Undying Memories

Saturday, August 22nd, 2009

Aug 22, 2009

Isn’t there something just a little probable about life after death?

I once met a man who told me that, as a boy, he could remember bits of his earlier life

Is reincarnation the biggest and most intelligent con pulled on mankind? Hindus have always believed in the cycle of births, as have other eminent people like Henry Ford and General Patton. But I have always been a bit sceptical. It explains away all of life’s injustices in one stroke with an answer that you cannot verify, yet cannot disprove. You did something really bad in your past life, and that’s why you are getting buggered for no apparent reason in this one. It brings peace and acceptance and a stoic outlook. In fact, in this life, you may also be more tempted to be a good person and not hurt other people. Stability is maintained, anger of the poor and the oppressed contained, rebellion and insanity averted. Life goes on.

But the theory of reincarnation also allows people to exploit other people with impunity, even profiteer. A friend of my father’s had a severely disabled child. There are centres all around India which claim to possess ancient manuscripts that trace people’s stories through their various lives. My father accompanied his friend to such a centre in Amritsar. My father’s friend told the man there his story. He listened gravely, then went inside the house. After an hour, he emerged with what looked like an ancient manuscript, written in the Devnagari script, but in a language or dialect that neither my father nor his friend could figure out.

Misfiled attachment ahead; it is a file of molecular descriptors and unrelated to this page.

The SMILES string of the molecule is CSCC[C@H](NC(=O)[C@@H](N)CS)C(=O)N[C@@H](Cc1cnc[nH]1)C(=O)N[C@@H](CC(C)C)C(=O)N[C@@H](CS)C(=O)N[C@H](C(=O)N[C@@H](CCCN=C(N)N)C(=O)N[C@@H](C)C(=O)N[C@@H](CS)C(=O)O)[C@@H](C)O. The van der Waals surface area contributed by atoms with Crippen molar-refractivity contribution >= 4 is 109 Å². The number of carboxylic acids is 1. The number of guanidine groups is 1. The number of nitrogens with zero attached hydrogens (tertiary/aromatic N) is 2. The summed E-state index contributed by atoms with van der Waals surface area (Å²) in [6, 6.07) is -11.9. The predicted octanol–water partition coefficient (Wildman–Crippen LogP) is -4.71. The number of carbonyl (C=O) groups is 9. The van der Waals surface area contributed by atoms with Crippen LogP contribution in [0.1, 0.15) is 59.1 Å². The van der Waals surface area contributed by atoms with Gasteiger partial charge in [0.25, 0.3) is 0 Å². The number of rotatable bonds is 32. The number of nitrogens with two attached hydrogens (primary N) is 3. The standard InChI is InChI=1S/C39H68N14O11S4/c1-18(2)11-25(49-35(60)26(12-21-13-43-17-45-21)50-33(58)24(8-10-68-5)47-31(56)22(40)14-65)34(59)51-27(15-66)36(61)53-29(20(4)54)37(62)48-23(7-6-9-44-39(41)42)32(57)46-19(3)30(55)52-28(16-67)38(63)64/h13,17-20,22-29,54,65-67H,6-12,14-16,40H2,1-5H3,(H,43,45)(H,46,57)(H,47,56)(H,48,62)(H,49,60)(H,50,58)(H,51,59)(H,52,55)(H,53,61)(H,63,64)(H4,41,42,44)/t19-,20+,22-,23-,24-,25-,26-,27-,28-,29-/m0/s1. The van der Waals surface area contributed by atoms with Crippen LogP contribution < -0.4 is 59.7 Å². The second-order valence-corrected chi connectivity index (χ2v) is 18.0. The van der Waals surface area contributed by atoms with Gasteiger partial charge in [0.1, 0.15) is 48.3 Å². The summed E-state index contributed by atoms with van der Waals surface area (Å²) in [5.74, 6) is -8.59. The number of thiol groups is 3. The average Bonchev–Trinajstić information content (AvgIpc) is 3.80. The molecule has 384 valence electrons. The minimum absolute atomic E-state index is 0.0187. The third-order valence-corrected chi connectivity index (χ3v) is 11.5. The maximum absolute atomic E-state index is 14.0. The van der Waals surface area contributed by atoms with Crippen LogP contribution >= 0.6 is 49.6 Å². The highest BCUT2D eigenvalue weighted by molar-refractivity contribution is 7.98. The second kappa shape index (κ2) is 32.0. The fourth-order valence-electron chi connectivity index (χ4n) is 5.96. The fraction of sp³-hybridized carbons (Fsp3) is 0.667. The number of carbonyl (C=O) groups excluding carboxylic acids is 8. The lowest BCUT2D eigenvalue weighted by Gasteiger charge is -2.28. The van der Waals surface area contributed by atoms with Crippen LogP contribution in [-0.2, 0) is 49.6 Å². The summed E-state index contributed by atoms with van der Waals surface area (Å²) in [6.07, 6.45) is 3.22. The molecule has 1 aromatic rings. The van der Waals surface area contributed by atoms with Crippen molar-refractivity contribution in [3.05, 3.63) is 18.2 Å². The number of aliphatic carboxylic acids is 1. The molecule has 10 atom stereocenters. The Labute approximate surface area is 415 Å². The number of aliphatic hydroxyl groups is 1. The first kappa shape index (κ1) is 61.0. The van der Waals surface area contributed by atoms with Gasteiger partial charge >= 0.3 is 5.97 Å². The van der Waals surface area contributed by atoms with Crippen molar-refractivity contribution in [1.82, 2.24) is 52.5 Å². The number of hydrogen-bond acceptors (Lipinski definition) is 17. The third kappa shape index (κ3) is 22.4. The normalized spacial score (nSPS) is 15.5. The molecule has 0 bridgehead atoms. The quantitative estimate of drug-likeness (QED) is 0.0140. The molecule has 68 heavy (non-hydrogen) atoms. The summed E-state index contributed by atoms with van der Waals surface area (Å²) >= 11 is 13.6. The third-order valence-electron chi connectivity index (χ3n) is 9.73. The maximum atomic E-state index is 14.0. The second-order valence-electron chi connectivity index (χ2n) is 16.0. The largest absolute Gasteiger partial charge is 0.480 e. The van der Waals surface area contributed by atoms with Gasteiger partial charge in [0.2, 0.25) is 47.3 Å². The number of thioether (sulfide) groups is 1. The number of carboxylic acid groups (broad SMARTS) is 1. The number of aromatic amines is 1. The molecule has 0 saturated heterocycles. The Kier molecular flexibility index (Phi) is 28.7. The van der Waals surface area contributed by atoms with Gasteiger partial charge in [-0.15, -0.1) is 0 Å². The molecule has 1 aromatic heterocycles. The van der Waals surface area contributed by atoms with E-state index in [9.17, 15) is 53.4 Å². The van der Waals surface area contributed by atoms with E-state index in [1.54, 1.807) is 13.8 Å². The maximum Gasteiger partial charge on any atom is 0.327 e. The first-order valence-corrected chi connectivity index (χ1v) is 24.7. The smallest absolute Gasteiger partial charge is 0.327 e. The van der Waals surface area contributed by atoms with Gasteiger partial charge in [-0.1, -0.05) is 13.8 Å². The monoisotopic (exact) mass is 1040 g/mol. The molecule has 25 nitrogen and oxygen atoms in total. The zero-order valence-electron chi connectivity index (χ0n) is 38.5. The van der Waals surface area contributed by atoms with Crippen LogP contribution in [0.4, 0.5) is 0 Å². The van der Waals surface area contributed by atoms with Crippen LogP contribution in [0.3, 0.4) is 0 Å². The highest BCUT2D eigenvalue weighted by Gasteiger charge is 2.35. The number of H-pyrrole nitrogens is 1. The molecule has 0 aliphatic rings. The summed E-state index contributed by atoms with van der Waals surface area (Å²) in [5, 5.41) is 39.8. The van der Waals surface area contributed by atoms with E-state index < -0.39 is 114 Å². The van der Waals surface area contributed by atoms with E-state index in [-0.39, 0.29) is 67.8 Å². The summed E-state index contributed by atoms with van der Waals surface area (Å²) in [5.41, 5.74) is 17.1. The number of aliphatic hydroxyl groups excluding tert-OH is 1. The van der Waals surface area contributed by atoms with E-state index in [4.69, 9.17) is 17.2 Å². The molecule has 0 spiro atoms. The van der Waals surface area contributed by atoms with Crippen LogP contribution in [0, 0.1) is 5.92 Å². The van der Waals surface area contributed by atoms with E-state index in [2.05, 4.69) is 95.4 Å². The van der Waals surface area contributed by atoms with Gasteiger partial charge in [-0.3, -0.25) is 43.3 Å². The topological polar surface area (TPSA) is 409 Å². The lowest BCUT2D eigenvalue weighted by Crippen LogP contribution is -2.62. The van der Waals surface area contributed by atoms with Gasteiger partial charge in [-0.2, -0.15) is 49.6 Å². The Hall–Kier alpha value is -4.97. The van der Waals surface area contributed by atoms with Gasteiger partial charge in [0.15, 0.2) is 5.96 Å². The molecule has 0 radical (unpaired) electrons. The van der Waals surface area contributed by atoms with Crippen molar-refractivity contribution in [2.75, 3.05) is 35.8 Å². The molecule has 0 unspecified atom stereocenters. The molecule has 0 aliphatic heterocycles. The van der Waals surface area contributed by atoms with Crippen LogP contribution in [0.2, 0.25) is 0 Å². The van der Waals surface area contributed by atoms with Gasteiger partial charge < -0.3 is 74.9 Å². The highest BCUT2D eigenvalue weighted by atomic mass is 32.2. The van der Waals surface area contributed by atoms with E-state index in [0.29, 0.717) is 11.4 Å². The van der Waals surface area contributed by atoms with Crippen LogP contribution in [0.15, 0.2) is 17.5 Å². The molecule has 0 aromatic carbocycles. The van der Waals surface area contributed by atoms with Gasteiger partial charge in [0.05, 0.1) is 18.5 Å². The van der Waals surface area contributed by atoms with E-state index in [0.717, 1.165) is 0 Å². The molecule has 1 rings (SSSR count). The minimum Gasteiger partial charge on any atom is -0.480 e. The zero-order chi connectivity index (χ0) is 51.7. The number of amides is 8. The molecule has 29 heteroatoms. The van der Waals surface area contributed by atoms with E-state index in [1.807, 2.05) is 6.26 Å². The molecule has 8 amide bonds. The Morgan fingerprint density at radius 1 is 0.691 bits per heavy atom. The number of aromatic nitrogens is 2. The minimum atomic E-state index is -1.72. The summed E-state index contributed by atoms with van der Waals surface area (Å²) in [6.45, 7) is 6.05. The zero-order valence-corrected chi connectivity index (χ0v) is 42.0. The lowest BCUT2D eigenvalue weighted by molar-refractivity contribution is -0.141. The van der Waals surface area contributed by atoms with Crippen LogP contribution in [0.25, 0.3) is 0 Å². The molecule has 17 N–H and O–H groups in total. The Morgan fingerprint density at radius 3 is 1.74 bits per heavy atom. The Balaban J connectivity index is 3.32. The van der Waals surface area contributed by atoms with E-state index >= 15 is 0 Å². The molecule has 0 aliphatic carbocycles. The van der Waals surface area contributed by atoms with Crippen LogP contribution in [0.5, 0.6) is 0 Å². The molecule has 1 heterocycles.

Apparently, the reason for the tragedy my father’s friend was enduring was this: Many years ago, there was a good king. But his son was evil and he connived with the king’s minister to poison his father. The prince had now been reborn as the father and the minister as the disabled son, so both were suffering for the crime they had committed. But God was also forgiveful. At the age of 18 (the boy was then ten or so), he would become well and would then lead a normal life. I cannot bear to describe the hope with which the boy’s parents waited for him to be 18 and well, the despair when nothing at all happened. If there ever was a crime against humanity, it was what that heartless charlatan in Amritsar had committed.

But if reincarnation is a con, how does one explain the rare cases of people who seem to remember their past lives? I don’t know whether such cases have been scientifically investigated and proved, but I myself once met a man who told me that, as a boy, he could remember bits of his earlier life. But, he said, as he grew older, the memories faded, and by the time I met him, he could remember nothing at all. All he had was his parents’ word for it. I believed him, because, one, if he was pulling a stunt, he would not be claiming that he had forgotten everything, and two, he avoided talking about this side of himself as far as possible, and never brought up the topic on his own. So how do I explain that?

Let me try, and you can throw your rotten tomatoes at me freely. All matter, including our bodies, is made of the same building blocks of creation. Even our brains are, which means that at the fundamental level, our memories too are made of the same building blocks. When we die, over time, our bodies are reduced to those building blocks, which, then, would come together to build other, newer things: trees, metals, water, other human bodies.

Now think about it this way. Take an audio CD, crush it into a million pieces, and glue all the pieces back together to form another CD. There is a clear probability—however remote—that when you put together the second CD, some of the pieces that were adjacent to one another in the first CD would find themselves in the same order in the new CD. As a result, a part of one song—however short, maybe just three seconds—would sound exactly the way it sounded on the destroyed CD. That is the memory of past life.

Sounds plausible? Probable? We’ll perhaps never know. That’s the invulnerable beauty of the rebirth theory.